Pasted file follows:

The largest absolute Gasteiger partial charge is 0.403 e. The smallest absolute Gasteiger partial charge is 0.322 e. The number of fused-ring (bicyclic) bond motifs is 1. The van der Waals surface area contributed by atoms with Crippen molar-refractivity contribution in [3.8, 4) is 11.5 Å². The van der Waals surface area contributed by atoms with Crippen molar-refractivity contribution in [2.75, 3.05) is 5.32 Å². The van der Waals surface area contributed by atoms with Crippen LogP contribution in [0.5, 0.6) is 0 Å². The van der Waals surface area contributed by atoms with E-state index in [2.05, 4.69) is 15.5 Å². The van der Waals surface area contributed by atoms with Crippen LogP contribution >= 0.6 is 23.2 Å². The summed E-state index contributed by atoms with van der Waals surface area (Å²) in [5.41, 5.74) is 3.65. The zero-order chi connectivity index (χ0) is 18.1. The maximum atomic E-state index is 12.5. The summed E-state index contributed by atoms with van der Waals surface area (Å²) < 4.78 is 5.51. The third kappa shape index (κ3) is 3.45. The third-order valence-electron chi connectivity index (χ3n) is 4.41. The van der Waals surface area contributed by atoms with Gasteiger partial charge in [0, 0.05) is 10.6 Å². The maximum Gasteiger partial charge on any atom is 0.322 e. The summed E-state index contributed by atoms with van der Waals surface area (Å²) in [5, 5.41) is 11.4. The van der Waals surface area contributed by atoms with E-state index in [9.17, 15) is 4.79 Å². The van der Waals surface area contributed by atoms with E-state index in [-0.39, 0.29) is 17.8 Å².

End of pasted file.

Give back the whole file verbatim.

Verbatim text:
The largest absolute Gasteiger partial charge is 0.403 e. The smallest absolute Gasteiger partial charge is 0.322 e. The number of fused-ring (bicyclic) bond motifs is 1. The van der Waals surface area contributed by atoms with Crippen molar-refractivity contribution in [3.8, 4) is 11.5 Å². The van der Waals surface area contributed by atoms with Crippen molar-refractivity contribution in [2.75, 3.05) is 5.32 Å². The van der Waals surface area contributed by atoms with Crippen LogP contribution in [0.5, 0.6) is 0 Å². The van der Waals surface area contributed by atoms with E-state index in [2.05, 4.69) is 15.5 Å². The van der Waals surface area contributed by atoms with Crippen LogP contribution >= 0.6 is 23.2 Å². The summed E-state index contributed by atoms with van der Waals surface area (Å²) in [5.41, 5.74) is 3.65. The zero-order chi connectivity index (χ0) is 18.1. The maximum atomic E-state index is 12.5. The summed E-state index contributed by atoms with van der Waals surface area (Å²) < 4.78 is 5.51. The third kappa shape index (κ3) is 3.45. The third-order valence-electron chi connectivity index (χ3n) is 4.41. The van der Waals surface area contributed by atoms with Gasteiger partial charge in [0, 0.05) is 10.6 Å². The maximum Gasteiger partial charge on any atom is 0.322 e. The summed E-state index contributed by atoms with van der Waals surface area (Å²) in [5, 5.41) is 11.4. The van der Waals surface area contributed by atoms with E-state index in [9.17, 15) is 4.79 Å². The van der Waals surface area contributed by atoms with E-state index in [-0.39, 0.29) is 17.8 Å².